on a different scientific discipline each month, will be explored. Co-Lab. 3 p.m. Co-sponsored by the library and Princeton International School of Mathematics and Science. Princeton Public Library,  Sands Library Building, 65 Witherspoon St., Princeton. For more information, call 609924-9529 or visit www. Family Tech Time:  STEAM Studio, Electro Dough. Learn how to create sculptures using conductive dough which will be brought to life with light and sound electronics. By the end of the workshop, children will  have developed an understanding of how lowcurrent electronic products work,  through playing and experimenting to create products of their own. Kids will be able to take the kits with them at the end of the session to continue creating new  inventions at home. Ages 3 to 6. Tickets for the workshop will be available at the Youth Services starting at 2:30 p.m. Limited to 15 participants or until supplies last. 3 p.m. Princeton Public Library,  Sands Library Building, 65 Witherspoon St., Princeton. For more information, call 609924-9529 or visit www. LGBT Teen Fall Forum. In celebration of LGBT History Month, the library and HiTOPS have teamed up to  create a special event for area high school students that will include screening short documentaries, discussions, activities, food and more. Led by HiTOPS Teen Council and the library’s Teen Advisory Board, this day will be fun and interactive as

well as informational. The day will culminate with a screening of “Love, Simon” at 4 p.m. Community Room. 11 a.m.  Princeton Public Library,  Sands Library Building,  65 Witherspoon St.,  Princeton. For more information, call 609924-9529 or visit www. Finding the Great Pumpkin: A Celebration of Fall.  The  Arts Council of Princeton  and  Princeton Shopping Center  present this FREE event kicks off the fall season with pumpkin-themed activities, crafts, and live music by  Alex and the Kaleidoscope, an interactive music entertainment band. Attendees are invited to explore the DNA of pumpkins with the  Graduate Molecular Biology Outreach Program of Princeton University.  Discover what makes pumpkins orange through the blueprint of life! Participants will take home their very own test tube of pumpkin DNA. All ages are welcome. 3-5 p.m. Princeton Shopping Center, 301 N. Harrison St., Princeton. Ample parking is available at the Shopping Center. For more information, visit  or call  609924-8777.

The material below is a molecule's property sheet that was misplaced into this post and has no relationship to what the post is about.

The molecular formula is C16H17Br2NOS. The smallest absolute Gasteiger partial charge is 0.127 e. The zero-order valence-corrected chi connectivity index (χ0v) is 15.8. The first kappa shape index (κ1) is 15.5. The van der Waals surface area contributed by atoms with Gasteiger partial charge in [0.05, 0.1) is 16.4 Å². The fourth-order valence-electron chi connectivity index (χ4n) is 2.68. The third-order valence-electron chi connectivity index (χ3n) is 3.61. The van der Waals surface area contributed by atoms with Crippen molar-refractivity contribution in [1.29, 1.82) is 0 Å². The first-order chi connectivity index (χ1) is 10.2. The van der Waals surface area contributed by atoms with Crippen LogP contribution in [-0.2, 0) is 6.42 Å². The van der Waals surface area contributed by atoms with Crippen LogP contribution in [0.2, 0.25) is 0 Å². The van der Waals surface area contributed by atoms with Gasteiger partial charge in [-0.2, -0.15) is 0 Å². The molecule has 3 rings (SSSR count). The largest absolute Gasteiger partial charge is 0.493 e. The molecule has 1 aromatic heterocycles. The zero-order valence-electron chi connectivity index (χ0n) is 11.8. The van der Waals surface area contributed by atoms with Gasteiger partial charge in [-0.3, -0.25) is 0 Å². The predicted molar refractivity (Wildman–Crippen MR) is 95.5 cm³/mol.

Through Sun., Oct. 14

“American Idiot.” A story of youthful disillusion will be told in the rousing renegade musical “American Idiot,” featuring the music of Green Day, coming to Mercer County Community College’s (MCCC’s) Kelsey Theatre.  Adapted from


Friday, October 12, 2018

The Princeton Packet 3A

Murphy, state officials commit to addressing NJ Transit problems By Philip Sean Curran Staff Writer

value added activities.” Murphy said the audit also calls for having a “streamlined leadership structure” at NJ Transit. On the financial side, NJ Transit’s operational and maintenance costs rose “nearly 30 percent in the past 10 years” in the face of declining subsidies that led NJ Transit “to fund operations through dollars intended for capital projects to meet rising ridership demands.” “Each of us up here and all of you out there knew there were shortcomings in the way NJ Transit worked at its most basic and elemental level,” Murphy said in the 130-yearold Metuchen, Middlesex County, train station during a press conference at which he was joined by state Department of Transportation Commissioner Diane Gutierrez-Scaccetti, NJ Transit Executive Director Kevin Corbett and others. As trains zipped by outside, Murphy touched on the steps his administration has already taken, including new leadership and

Gov. Phil Murphy joined state officials on Oct. 9 in promising improvements at NJ Transit, where a state-commissioned report released the same day found deficiencies in a public transportation agency that Murphy had called a “national disgrace.” The North Highland Company, a consultant the state Department of Transportation tabbed earlier this year, spent 100 days analyzing NJ Transit, identifying problems and recommending solutions. In particular, the firm found an “absence of strategic planning and a technology roadmap.” In terms of employees, “recruitment policies and processes are inefficient,” the 166-pagereport said. “NJ Transit struggles with staffing shortages and an insufficient pool of high-quality candidates.” To correct the problem, the consultant recommended, among other things, streamlining “hiring processes by eliminating non-